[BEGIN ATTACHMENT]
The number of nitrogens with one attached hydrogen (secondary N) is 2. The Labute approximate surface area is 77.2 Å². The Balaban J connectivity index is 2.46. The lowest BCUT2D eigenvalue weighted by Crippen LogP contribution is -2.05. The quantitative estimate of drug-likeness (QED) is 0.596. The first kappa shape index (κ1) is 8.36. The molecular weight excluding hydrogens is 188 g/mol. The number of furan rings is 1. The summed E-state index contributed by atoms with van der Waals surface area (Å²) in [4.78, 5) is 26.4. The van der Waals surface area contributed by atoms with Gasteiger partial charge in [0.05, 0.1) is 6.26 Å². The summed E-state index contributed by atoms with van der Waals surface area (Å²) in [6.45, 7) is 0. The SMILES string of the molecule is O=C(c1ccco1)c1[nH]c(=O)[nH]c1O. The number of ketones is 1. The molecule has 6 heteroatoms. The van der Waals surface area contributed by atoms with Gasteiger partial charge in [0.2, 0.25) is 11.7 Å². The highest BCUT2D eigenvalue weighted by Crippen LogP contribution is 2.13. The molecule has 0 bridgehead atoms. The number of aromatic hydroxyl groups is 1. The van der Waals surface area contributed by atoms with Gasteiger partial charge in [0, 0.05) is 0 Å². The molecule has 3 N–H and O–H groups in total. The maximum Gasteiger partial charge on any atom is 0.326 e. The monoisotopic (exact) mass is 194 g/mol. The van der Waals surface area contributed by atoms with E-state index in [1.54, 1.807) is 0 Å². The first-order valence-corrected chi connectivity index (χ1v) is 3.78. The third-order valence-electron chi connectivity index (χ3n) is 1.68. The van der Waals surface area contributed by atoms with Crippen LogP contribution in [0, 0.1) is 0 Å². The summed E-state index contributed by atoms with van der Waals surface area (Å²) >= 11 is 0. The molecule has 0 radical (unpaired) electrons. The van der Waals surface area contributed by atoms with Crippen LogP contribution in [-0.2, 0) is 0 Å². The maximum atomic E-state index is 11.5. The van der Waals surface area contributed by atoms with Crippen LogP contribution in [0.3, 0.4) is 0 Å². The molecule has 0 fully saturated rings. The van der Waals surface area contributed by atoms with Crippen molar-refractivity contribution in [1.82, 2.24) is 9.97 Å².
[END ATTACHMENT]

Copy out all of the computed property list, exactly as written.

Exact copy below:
The number of nitrogens with one attached hydrogen (secondary N) is 2. The Labute approximate surface area is 77.2 Å². The Balaban J connectivity index is 2.46. The lowest BCUT2D eigenvalue weighted by Crippen LogP contribution is -2.05. The quantitative estimate of drug-likeness (QED) is 0.596. The first kappa shape index (κ1) is 8.36. The molecular weight excluding hydrogens is 188 g/mol. The number of furan rings is 1. The summed E-state index contributed by atoms with van der Waals surface area (Å²) in [4.78, 5) is 26.4. The van der Waals surface area contributed by atoms with Gasteiger partial charge in [0.05, 0.1) is 6.26 Å². The summed E-state index contributed by atoms with van der Waals surface area (Å²) in [6.45, 7) is 0. The SMILES string of the molecule is O=C(c1ccco1)c1[nH]c(=O)[nH]c1O. The number of ketones is 1. The molecule has 6 heteroatoms. The van der Waals surface area contributed by atoms with Gasteiger partial charge in [0.2, 0.25) is 11.7 Å². The highest BCUT2D eigenvalue weighted by Crippen LogP contribution is 2.13. The molecule has 0 bridgehead atoms. The number of aromatic hydroxyl groups is 1. The van der Waals surface area contributed by atoms with Gasteiger partial charge in [0, 0.05) is 0 Å². The molecule has 3 N–H and O–H groups in total. The maximum Gasteiger partial charge on any atom is 0.326 e. The monoisotopic (exact) mass is 194 g/mol. The van der Waals surface area contributed by atoms with E-state index in [1.54, 1.807) is 0 Å². The first-order valence-corrected chi connectivity index (χ1v) is 3.78. The third-order valence-electron chi connectivity index (χ3n) is 1.68. The van der Waals surface area contributed by atoms with Crippen LogP contribution in [0, 0.1) is 0 Å². The summed E-state index contributed by atoms with van der Waals surface area (Å²) >= 11 is 0. The molecule has 0 radical (unpaired) electrons. The van der Waals surface area contributed by atoms with Crippen LogP contribution in [-0.2, 0) is 0 Å². The maximum atomic E-state index is 11.5. The van der Waals surface area contributed by atoms with Crippen LogP contribution in [0.3, 0.4) is 0 Å². The molecule has 0 fully saturated rings. The van der Waals surface area contributed by atoms with Crippen molar-refractivity contribution in [1.82, 2.24) is 9.97 Å².